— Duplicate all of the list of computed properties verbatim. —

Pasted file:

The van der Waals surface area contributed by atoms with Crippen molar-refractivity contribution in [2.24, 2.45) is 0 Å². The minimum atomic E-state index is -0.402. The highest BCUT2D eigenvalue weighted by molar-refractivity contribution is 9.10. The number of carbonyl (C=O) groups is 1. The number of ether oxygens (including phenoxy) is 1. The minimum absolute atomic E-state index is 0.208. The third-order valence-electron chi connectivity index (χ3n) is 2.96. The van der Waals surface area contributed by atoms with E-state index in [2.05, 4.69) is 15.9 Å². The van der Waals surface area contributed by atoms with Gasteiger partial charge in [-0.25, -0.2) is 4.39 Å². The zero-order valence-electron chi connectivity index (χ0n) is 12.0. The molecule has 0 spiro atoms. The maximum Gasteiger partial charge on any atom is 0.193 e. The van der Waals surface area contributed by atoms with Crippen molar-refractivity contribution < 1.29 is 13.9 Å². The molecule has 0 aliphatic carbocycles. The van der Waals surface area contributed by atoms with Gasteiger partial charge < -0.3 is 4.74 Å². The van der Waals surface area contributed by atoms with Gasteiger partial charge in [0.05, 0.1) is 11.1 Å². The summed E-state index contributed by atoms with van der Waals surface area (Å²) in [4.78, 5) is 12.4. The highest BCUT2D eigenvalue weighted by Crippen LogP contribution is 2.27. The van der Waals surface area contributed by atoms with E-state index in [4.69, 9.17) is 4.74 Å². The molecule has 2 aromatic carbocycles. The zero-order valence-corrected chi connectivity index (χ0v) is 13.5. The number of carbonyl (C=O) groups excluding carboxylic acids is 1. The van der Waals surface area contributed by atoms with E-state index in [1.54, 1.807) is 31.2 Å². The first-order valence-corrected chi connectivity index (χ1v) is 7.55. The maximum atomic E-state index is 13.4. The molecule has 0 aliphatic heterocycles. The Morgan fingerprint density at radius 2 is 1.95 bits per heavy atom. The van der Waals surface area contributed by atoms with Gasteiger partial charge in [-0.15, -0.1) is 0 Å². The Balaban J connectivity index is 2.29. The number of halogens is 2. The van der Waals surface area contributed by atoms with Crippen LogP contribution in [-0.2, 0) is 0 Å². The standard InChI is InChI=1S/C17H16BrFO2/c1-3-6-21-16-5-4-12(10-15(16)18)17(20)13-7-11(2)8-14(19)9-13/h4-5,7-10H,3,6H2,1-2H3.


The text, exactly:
The van der Waals surface area contributed by atoms with Crippen molar-refractivity contribution in [2.24, 2.45) is 0 Å². The minimum atomic E-state index is -0.402. The highest BCUT2D eigenvalue weighted by molar-refractivity contribution is 9.10. The number of carbonyl (C=O) groups is 1. The number of ether oxygens (including phenoxy) is 1. The minimum absolute atomic E-state index is 0.208. The third-order valence-electron chi connectivity index (χ3n) is 2.96. The van der Waals surface area contributed by atoms with E-state index in [2.05, 4.69) is 15.9 Å². The van der Waals surface area contributed by atoms with Gasteiger partial charge in [-0.25, -0.2) is 4.39 Å². The zero-order valence-electron chi connectivity index (χ0n) is 12.0. The molecule has 0 spiro atoms. The maximum Gasteiger partial charge on any atom is 0.193 e. The van der Waals surface area contributed by atoms with Crippen molar-refractivity contribution < 1.29 is 13.9 Å². The molecule has 0 aliphatic carbocycles. The van der Waals surface area contributed by atoms with Gasteiger partial charge < -0.3 is 4.74 Å². The van der Waals surface area contributed by atoms with Gasteiger partial charge in [0.05, 0.1) is 11.1 Å². The summed E-state index contributed by atoms with van der Waals surface area (Å²) in [4.78, 5) is 12.4. The highest BCUT2D eigenvalue weighted by Crippen LogP contribution is 2.27. The van der Waals surface area contributed by atoms with E-state index in [4.69, 9.17) is 4.74 Å². The molecule has 2 aromatic carbocycles. The zero-order valence-corrected chi connectivity index (χ0v) is 13.5. The number of carbonyl (C=O) groups excluding carboxylic acids is 1. The van der Waals surface area contributed by atoms with E-state index in [1.54, 1.807) is 31.2 Å². The first-order valence-corrected chi connectivity index (χ1v) is 7.55. The maximum atomic E-state index is 13.4. The molecule has 0 aliphatic heterocycles. The Morgan fingerprint density at radius 2 is 1.95 bits per heavy atom. The van der Waals surface area contributed by atoms with Gasteiger partial charge in [-0.15, -0.1) is 0 Å². The Balaban J connectivity index is 2.29. The number of halogens is 2. The van der Waals surface area contributed by atoms with Crippen LogP contribution in [-0.2, 0) is 0 Å². The standard InChI is InChI=1S/C17H16BrFO2/c1-3-6-21-16-5-4-12(10-15(16)18)17(20)13-7-11(2)8-14(19)9-13/h4-5,7-10H,3,6H2,1-2H3.